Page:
Survivors, supporters walk out in solidarity

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Approximately 30 students, staff members, gathered on the Sunken Garden between 1:00-1:15 p.m. on Sept. 24. LEONOR GRAVE / THE FLAT HAT

Sept. 24 at 12:59 p.m., Kathryn Willoughby ’20 sat in her Arts of North America class in Andrews Hall. Promptly at 1:00 p.m., she stood up, briefly addressed her class and left the classroom.

Willoughby joined a small crowd of about 30 protesters gathered on the Sunken Garden, where, still audibly winded from her walk from Andrews, she delivered her remarks.

At the same time, a series of protests took place across the country, as people gathered in solidarity with Christine Blasey Ford and Deborah Ramirez, the two women who have recently spoken publicly about allegations of sexual misconduct perpetrated against them by U.S. President Donald Trump’s Supreme Court nominee, Judge Brett Kavanaugh.

“We need to show that we believe survivors, and showing up like this for 15 minutes, it might not seem like anything, but I can confirm that for myself, and for any other survivors in this group, that it really does mean something,” Willoughby said. “A lot of times people don’t report because they don’t think they’ll be believed, and so it’s really awesome that y’all came out to say: We believe survivors and we believe these women.”

Willoughby cited recently released data from the Rape, Abuse and Incest National Network that this past Friday and Saturday, in the wake of Ford and Ramirez’s stories, there has been a 42 percent rise in calls to the organization compared to the typical number of calls they receive.

“They’re seeing other people being believed, so they go out and feel like they can speak about what happened,” Willoughby said. “I think that’s really awesome, and I think that’s proof that this matters.”

“They’re seeing other people being believed, so they go out and feel like they can speak about what happened,” Willoughby said. “I think that’s really awesome, and I think that’s proof that this matters.”

At the College of William and Mary, this particular coordinated walkout came together at the last minute. Willoughby explained that she had heard about the nationally-coordinated effort and felt it was important to show solidarity, so she created an event on Facebook the night before the event to spread the word among students. And while the national protest arose concurrently with Kavanaugh’s confirmation hearings, Willoughby emphasized that her focus was on solidarity.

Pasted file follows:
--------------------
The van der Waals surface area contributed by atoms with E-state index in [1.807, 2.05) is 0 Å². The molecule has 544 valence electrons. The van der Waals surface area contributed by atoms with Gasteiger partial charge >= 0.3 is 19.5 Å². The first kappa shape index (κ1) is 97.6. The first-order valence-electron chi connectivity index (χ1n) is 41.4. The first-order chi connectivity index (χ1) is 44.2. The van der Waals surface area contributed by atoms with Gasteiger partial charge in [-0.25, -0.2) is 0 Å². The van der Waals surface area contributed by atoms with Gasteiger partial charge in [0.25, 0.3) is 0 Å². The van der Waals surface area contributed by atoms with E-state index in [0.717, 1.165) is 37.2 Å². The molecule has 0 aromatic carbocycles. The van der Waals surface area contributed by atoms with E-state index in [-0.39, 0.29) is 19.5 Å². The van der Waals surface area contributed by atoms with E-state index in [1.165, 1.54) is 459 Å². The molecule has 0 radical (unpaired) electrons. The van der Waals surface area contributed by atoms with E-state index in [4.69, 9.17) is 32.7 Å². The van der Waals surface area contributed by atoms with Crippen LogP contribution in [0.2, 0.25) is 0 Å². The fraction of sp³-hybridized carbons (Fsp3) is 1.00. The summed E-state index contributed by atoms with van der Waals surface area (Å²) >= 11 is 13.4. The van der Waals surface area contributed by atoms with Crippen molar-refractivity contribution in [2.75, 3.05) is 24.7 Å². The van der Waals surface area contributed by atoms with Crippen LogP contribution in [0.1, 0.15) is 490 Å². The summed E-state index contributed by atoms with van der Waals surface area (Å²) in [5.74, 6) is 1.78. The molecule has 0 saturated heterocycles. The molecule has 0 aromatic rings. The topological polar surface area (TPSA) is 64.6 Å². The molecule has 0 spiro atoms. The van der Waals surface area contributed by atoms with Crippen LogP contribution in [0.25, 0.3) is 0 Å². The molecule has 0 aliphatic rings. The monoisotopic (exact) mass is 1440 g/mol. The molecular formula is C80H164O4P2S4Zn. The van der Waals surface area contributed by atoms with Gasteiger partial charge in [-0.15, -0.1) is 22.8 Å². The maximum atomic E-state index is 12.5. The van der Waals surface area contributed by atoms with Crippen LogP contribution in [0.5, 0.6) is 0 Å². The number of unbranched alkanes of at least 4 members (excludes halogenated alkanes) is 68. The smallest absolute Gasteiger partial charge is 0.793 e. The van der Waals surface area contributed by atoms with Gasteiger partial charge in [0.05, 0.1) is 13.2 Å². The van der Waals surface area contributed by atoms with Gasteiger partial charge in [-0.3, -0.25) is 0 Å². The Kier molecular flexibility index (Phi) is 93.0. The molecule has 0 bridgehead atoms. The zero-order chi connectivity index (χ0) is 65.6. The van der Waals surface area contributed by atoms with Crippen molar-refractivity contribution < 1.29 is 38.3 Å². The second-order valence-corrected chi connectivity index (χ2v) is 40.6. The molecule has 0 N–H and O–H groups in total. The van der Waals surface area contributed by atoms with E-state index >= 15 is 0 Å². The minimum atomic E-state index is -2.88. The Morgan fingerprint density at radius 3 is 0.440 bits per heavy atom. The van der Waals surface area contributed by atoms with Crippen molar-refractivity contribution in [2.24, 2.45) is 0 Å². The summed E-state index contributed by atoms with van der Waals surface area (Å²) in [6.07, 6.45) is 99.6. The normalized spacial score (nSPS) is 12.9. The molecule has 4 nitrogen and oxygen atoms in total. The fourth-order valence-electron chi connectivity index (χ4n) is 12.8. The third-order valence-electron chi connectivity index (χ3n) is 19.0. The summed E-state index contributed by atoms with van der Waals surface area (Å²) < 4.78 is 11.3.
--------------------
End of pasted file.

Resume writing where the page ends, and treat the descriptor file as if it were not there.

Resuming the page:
“This has nothing to do with politics,” Willoughby said. “It’s about believing survivors.”

For Liz Cascone, the director of The Haven, a confidential resource on campus that supports survivors of sexual violence and harassment, being present at the event was an attempt to show support.

“I only found out about it this morning, and so I felt like it was important for The Haven to show up and be here,” Cascone said.

Cascone said that she believes local demonstrations of national efforts are useful in demonstrating support of an issue.

“Any time we can do something that other campuses are doing, or other organizations are doing, and has a national impact also, is a great thing,” Cascone said. “So I think while this was small, it’s visible. It gives people a sense that people are paying attention and that people care about this issue and want to see some reasonable action taken.”

Maeve Naughton-Rockwell ’22 and Meg Jones ’22 walked out of their Culture of Arab Food class to show solidarity with survivors. Jones said that she reached out to Arabic studies professor Stephen Sheehi before class to let him know she planned to do this, and that he was supportive of the gesture and allowed her to address the class before stepping out.

“Unfortunately Maeve and I were the only two people that chose to walk out, but [Sheehi] did let me say something at the beginning of class and congratulated both of us for going out and speaking,” Jones said.

Jones said that when she first heard about walkout protests, in the context of the National School Walkout to support measures against gun violence earlier this year, she was skeptical of their efficacy. However, once she had the chance to meet some students from Parkland High School in Florida involved in gun control advocacy efforts, she said she was inspired by their activism and impacted by the expressions of solidarity she witnessed.

“Solidarity is always important in any issue,” Jones said. “So for me, being supportive of sexual assault survivors is important, and this is something that I can do to show my support.”

While Jones is barely a month into her first year at the College, she said she hopes to see the administration continue to promote advocacy efforts for sexual assault prevention and resources for supporting survivors.

“A lot of the things that happen could be prevented by just addressing issues that are present and addressing rape culture,” Jones said.

“A lot of the things that happen could be prevented by just addressing issues that are present and addressing rape culture,” Jones said.

Once 15 minutes had passed, most of the students, faculty and staff members walked away from the Sunken Garden and continued with their day. Willoughby said that considering she organized the event with less than a day to prepare and without the formal backing of a student organization, she was heartened by the turnout.

“I am a survivor,” Willoughby said. “Personally, to see these people that I don’t know at all, to see them support survivors, believe survivors, was really impactful.”